The fact that the United States now leads the world in mass shootings is a dark side of American “exceptionalism,” that is troubling on many fronts.  When you remember we are also the global leader in per-capita gun ownership (88.8 per 100 people), then Run, Hide, Fight – the Department of Homeland Security’s recommended set of steps if confronted with an active shooter ­­- takes on very significant meaning.  These life-saving actions reflect the stark reality of the America we live in today.

For several years now, those of us at Hillard Heintze have been strong and vocal ambassadors of Run, Hide or Fight. Which choice you make will depend on your mental and physical preparedness, but ultimately, your survival instincts will overwhelm your clarity of thought and determine whether you live or die.

For anyone who has to confront an active shooter face-to-face, the decision you make unfolds in a split second, a brief moment in time.  The experience is surreal.  I faced such a situation on February 19, 1983 while shopping in a mall in Baton Rouge, Louisiana. My professional training helped guide my survival instincts.  In this case, I chose to fight – and protect what mattered – the lives of children and families, as they fled.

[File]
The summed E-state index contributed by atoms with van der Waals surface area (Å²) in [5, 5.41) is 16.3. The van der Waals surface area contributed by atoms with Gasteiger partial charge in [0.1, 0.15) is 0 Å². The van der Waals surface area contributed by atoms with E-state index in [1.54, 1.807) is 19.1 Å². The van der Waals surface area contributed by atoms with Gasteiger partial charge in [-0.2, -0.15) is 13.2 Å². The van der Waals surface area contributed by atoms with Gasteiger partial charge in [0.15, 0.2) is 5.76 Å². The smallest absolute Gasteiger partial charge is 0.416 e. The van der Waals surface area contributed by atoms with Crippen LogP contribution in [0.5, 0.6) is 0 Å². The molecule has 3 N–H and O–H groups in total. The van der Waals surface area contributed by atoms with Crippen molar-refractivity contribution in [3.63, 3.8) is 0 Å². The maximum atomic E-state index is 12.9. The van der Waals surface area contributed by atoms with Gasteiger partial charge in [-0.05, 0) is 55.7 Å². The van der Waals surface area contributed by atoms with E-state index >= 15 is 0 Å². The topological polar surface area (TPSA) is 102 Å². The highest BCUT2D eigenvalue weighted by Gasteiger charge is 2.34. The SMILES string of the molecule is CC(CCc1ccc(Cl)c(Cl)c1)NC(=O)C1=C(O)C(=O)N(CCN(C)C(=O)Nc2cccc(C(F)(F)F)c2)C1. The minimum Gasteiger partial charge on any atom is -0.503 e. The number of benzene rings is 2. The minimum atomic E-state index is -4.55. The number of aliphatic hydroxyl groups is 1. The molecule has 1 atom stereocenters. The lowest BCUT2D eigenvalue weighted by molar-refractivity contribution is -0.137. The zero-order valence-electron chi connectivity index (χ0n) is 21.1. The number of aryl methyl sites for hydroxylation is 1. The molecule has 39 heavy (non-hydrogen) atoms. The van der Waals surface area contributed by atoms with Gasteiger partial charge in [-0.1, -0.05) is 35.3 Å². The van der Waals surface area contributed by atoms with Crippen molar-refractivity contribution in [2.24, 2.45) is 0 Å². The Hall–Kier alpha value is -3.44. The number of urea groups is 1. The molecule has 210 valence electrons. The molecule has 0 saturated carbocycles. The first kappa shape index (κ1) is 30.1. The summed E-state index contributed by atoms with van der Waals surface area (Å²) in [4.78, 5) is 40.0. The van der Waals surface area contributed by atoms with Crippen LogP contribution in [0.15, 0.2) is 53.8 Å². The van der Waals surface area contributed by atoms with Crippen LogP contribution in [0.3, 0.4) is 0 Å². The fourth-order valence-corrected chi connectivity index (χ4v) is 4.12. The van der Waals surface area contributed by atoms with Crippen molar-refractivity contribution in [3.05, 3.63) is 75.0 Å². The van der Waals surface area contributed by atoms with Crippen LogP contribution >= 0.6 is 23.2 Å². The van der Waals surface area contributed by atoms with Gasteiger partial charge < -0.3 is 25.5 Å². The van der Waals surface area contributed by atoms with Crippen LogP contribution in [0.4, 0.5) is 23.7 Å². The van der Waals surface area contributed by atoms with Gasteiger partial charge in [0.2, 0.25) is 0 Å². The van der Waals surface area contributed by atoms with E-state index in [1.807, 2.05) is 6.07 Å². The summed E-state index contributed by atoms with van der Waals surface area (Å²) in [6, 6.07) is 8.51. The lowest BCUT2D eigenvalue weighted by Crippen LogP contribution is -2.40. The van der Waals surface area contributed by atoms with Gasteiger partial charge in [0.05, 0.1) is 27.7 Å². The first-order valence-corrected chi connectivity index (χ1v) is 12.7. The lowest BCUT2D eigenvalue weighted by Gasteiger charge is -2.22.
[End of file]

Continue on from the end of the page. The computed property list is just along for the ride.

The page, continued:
Virtually No time to Decide

Every act of targeted violence that involves an active shooter has many things in common.  Each also has its own individual and unique story, especially for the victims.

In the last week alone, we’ve seen life and death played out before us with outcomes both horrific and positive.  The horror occurred last week in a small southern Virginia town when a former co-worker murdered two young journalists.  Over the last several years, the shooter had provided clear signs that he was on a path towards violence. And when he erupted, the reporter and her cameraman suffered fatal injuries as they attempted to run.  This tragedy ended like most active shooter incidents: the gunman took his own life as police closed in.

“He seemed like he was ready to fight to the end. So were we.”

The other event played out on a high-speed train from Amsterdam to Paris  a few days ago.  Three young Americans heard the sounds of gunfire directly behind them.  Their first instincts were to duck for cover, but a split second later one of them, with authority, said, “Let’s go!”  In seconds, National Guard Specialist Alek Skarlatos, Airman Spencer Stone and their childhood friend Anthony Sadler were charging up the aisle of the train to engage in a hand-to-hand, life-or-death fight.  We all know the ending to this event.  They were awarded France’s Legion d’Honneur for their courageous action by French President Francois Hollande.  Americans around the world were proud.

Enough is Enough

In order to counter the active shooter phenomenon in our workplaces, churches, schools, movie theaters and homes, much has to change in our society.  Let’s take inspiration from our three compatriots in France and never forgot the sacrifice made by these two young journalists.  All of us bear responsibility at some level to prevent acts of target violence, because doing so will require political will and social changes.  Enough is enough – let’s go!  

An active shooter attack is over in five minutes or less. Would your team be prepared?
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